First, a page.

Lyn Rowland is a Senior Consultant of Philanthropy Services at Gobel Group. We recently conducted an interview with him regarding his background and experience.
- What did you do before joining Gobel Group?
Before joining Gobel Group, I was Director of Data Services and Business Analytics at Children’s National Medical Center in D.C. for five years. There, I was basically responsible for all information systems for the foundation, and for the reporting on those systems and the analytics that went along with it. When I started there, the team was very small, so I built out the data analytics team and a reporting infrastructure, and I also implemented a system for data visualization and dashboard generation. During that time, I pared down 1.2 million records to about 1 million, and I made a series of process improvements around Raiser’s Edge.Before that, I was working at Blackbaud, which is a vendor that produces Raiser’s Edge. I really enjoyed the front-facing side of things more than the back-end coding, so I mostly pursued consulting at Blackbaud.
- Why did you decide to join Gobel Group?
Jenny Kleintop, Vice President & Principal Consultant at Gobel Group, posted a job description on FundServices, a listserv for an association I was a part of at the time. The position sounded interesting, and we had a grateful patient and family’s program at Children’s, so I was already familiar with the process. I applied, and got a call from Jenny, met the team, and met Chad Gobel. I felt really good about the opportunity and about the company, so when offered the position, I decided to make the move.
- How would you describe your consulting expertise?
I think sometimes consultants walk into an organization thinking they have all the answers, or that they’ll know better than their clients. I take a different approach – I walk in knowing that I’m an expert on Raiser’s Edge, and on the Gobel process and its successes. But I also know that one size really doesn’t fit all, so as a consultant, I want to ask questions and I want to listen to what the clients have to say. I get to know the nuances and specific requirements of the organization – for example, some CDOs may receive reports in a certain kind of way that they’re most comfortable with. When I meet clients, I want to listen to those small details and take all of that in before offering them customized options.I want to engage my clients in the process; I like to be collaborative, so that they feel as though they have a voice. Then, when the solution is implemented, clients feel as though they can own it even after I’m gone.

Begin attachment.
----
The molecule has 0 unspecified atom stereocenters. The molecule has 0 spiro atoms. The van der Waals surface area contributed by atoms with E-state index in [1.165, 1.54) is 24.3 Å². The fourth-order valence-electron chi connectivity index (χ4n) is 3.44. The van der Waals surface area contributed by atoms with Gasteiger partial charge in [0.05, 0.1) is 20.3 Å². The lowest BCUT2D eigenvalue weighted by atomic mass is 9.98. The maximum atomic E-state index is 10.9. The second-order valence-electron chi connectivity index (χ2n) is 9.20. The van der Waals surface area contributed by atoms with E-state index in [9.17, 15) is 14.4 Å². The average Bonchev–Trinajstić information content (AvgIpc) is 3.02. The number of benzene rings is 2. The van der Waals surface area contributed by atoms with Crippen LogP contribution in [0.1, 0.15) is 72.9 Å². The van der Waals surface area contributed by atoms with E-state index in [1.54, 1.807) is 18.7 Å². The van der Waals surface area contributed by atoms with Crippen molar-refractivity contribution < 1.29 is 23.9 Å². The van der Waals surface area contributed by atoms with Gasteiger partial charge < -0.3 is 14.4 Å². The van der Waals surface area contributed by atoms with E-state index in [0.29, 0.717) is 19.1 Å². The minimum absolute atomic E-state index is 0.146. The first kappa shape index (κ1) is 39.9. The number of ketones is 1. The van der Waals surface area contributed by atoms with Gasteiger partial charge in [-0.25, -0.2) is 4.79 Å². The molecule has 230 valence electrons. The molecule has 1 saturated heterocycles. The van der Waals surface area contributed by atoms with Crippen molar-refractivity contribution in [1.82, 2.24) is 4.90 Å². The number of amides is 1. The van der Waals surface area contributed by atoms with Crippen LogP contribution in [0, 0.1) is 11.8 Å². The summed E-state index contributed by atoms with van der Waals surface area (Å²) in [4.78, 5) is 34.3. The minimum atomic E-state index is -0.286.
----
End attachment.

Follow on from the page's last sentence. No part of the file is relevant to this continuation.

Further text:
- What excites you about working with Gobel Group’s clients?
I think any time you work in healthcare, you get the opportunity to meet some really great organizations that are pursuing incredible causes. I realize that may sound very “pie-in-the-sky,” but there really is a truth to it. When you get into the day-to-day work of healthcare philanthropy, you’re reminded that you’re really helping people – you’re supporting research, you’re improving the patient experience or quality of life for people. It’s nice to be able to meet and work with organizations on a daily basis that have that vision and desire in mind.
Plus, overcoming obstacles and getting people on-board with a great idea – that’s where the consulting engagement becomes fun and interesting. It’s exciting to work with different individuals, with different requirements and personalities, to help them become successful.
- What do you find most rewarding about your work?
As a consultant, I work hard, and I spend a lot of time on the road or on the phone, working with different organizations. The engagement time is fairly long – it starts with a kickoff in month one, and there’s usually a peak in month six, when you’ve gotten to the point that the clinicians are engaged, and the plan has been executed; then in month seven or eight, the dashboards and reports start reflecting the organization’s success. The most rewarding part is when people start to see that what I’m doing – what we’re doing at Gobel Group – actually works. It’s great when the staff, the doctors, and the C-level executives all realize that everything we’ve been telling them for months is actually coming to fruition. That’s my favorite part – when the lightbulb goes off and folks see it with their own eyes and understand what we’re trying to do.
- What are a few personal details you could share?
I’m a pretty “outdoorsy” sort of person. I’m really into bicycling and running. When I was in college, I was a very competitive runner. I actually went to a division one school on a scholarship and was on a racing team a few years after school. Then, it started to take a back seat to life – but about a year ago, I decided to get back into shape, realign my fitness level, make some life changes. So, I got back into running and trained all summer for the Marine Corps marathon. Now, I’m planning a triathlon in San Francisco, the Escape from Alcatraz. I was one of the lucky 1,500 people who got a spot on the triathlon through the lottery, and I still can’t believe I’m going to do it.
- What did you do before joining Gobel Group?